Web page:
I also learned from The Emotion Thesaurus: A Writer's Guide to Character Expression by Angela Ackerman and Becca Puglisi, Outlining Your Novel: Map Your Way to Success by K.M. Weiland, and Write Great Fiction: Revision and Self-Editing by James Scott Bell. I only read half of Outlining Your Novel, but this half changed my thinking of plot and pacing.

Free online resources on how to write fiction:

  • Article: The Atlantic has a series called 'By Heart.' Writers reflect on their meaningful process. I like reading the end-of-year summaries from the interviews.
  • Article: Close Reading by Francine Prose in The Atlantic. Discusses the relationship between intentional reading and writing.
  • Videos: Shaelin Writes - I liked her thorough, earnest attitude. I watched her videos on 15 Beat Plot Structure and the CreateSpace paperback publishing process. I didn't follow her suggestions per se, but I thought about the ideas and was entertained by her style.
  • Article: "How to Plot with the Three-Act Structure" by Janice Hardy - After finishing a good draft, I wasn't sure whether my plot built to the climax appropriately, so I used this article and compared to my outline. I took out a calculator and mapped out my page counts according to percentages described in the article.
  • Video: "Zadie Smith Interview on NPR" - Zadie Smith discusses writing process. More motivational than instructional. I enjoyed it.
  • Article: "What Writers Do When They Really Write" by George Saunders - Funny and accurate. Made me feel not alone while being alone.

Experiences That Helped Me Write

My writing background:

For context and the purposes of your comparison, I'll share my writing background.

I love reading almost anything. I was not able to read for some time in my adult life, so I have since appreciated everything with letters.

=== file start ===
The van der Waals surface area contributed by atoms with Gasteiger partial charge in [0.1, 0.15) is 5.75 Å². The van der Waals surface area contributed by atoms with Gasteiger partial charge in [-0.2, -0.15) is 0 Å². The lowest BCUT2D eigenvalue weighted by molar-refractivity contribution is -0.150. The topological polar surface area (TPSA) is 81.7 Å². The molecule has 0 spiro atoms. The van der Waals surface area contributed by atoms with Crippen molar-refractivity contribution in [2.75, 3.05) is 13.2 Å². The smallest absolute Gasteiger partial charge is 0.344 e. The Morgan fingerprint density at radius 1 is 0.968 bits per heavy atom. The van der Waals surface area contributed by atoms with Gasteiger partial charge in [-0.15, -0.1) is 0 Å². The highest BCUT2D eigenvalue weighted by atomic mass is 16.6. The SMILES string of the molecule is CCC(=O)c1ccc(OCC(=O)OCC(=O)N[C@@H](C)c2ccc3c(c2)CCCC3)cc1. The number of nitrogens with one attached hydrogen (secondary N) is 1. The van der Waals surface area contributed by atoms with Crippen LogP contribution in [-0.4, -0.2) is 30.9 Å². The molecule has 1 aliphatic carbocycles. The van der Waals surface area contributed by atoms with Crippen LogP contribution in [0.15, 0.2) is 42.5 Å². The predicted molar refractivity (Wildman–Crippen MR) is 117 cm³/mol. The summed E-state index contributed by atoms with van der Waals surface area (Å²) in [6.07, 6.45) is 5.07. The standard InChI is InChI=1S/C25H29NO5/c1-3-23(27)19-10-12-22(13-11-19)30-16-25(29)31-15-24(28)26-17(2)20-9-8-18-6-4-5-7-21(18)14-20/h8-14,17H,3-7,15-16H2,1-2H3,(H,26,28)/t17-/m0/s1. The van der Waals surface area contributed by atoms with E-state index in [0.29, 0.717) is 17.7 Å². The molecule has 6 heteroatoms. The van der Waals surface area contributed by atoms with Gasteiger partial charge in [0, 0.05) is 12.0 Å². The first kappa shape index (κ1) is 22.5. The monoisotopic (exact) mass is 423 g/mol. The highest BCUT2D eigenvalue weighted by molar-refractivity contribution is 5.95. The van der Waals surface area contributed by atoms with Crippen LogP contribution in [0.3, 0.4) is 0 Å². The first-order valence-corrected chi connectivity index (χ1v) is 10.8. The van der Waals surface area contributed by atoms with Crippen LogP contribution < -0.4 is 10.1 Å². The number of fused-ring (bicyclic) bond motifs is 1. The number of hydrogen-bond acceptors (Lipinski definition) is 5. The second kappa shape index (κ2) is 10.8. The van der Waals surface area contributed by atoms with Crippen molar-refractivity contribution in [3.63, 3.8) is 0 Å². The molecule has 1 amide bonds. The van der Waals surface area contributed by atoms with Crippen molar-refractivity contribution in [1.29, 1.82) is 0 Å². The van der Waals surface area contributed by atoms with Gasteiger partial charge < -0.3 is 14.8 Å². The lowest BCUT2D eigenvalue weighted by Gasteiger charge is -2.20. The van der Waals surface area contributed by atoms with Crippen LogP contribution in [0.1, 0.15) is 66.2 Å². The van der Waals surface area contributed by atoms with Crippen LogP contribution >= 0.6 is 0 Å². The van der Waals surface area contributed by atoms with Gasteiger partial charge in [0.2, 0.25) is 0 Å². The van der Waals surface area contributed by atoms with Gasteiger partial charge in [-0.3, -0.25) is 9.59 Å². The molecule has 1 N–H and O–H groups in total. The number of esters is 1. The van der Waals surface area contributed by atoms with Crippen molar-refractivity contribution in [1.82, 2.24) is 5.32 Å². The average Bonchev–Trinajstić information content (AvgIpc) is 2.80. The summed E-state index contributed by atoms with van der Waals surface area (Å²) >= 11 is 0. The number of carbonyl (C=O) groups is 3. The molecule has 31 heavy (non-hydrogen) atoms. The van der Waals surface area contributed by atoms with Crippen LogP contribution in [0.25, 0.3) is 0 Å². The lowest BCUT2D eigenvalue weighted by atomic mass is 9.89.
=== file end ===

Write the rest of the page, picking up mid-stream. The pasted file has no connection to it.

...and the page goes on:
I have worked hard to write my best in other contexts. I journaled off and on regularly for many years. I started relying on a thesaurus and Strunk and White's Elements of Style when I was eleven years old. I copy-edited in high school. I wrote many non-fiction pieces with a reflective or analytic tone for school in Philosophy and Social Work. I write in a food blog with my sisters.

In terms of fiction, I haven't completed a fictional anything since I was ten years old. I wrote assignments for class, and I recently found four fictional stories I started when I was nine. In one story, a lumberjack travels in time. Modern children fed the lumberjack candy and helped him return home, similar to E.T. It was a comedy. I think. I do remember throwing away 3-4 completed stories I wrote around this same time, when I was 9 or so, because I was embarrassed that my mom liked them too much. I attempted a short story when I was 17, which I gave up on when I was 19. It was about a woman falling asleep on a plane.

From these fragments of bad fiction, and memories of destroyed bad fiction, I judged recently that my genre has always been magical realism.

Three factors that helped me develop the story:

I suspect I wrote quickly in part because (1) I had a clear idea of the book I wanted to read, (2) I chose topics I've thought about for many years, and (3) I have training in skills that turned out to help characterization, which led to plot. I'll review these reasons.

1. Clear idea for book:

I have long described my experience of mental illness as time distortion. In my mood-induced fantasies, I sometimes imagined I had actually traveled in time. These thoughts led to my interest in time travel for a character with mental illness. I returned to this idea occasionally over the course of about five years.

Since my first breakdown, I've looked for a story about recovery that shows the person's life getting bigger and bigger. I don't think I ever found the story I wished for. I knew I wanted my protagonist to pull together fragments of her experience into someone she wants to be, which to me is a big task of becoming well again and again.

I wanted to read a book that shows many sides to the experience of mental illness, both lovely and frightening, in an intensely personal way, rather than in abstract descriptions. To that end, I knew I would try to write a first-person voice of the moment-to-moment experience of many moods, including the thoughts, emotions, and physical sensations.

Especially when I was a kid, I looked for books about Filipinos like me. I partly tried to write a book that my younger self would find interesting as I tried to figure out my cultural identity.

I also wanted to read a book that is sometimes funny. Comedy is critical.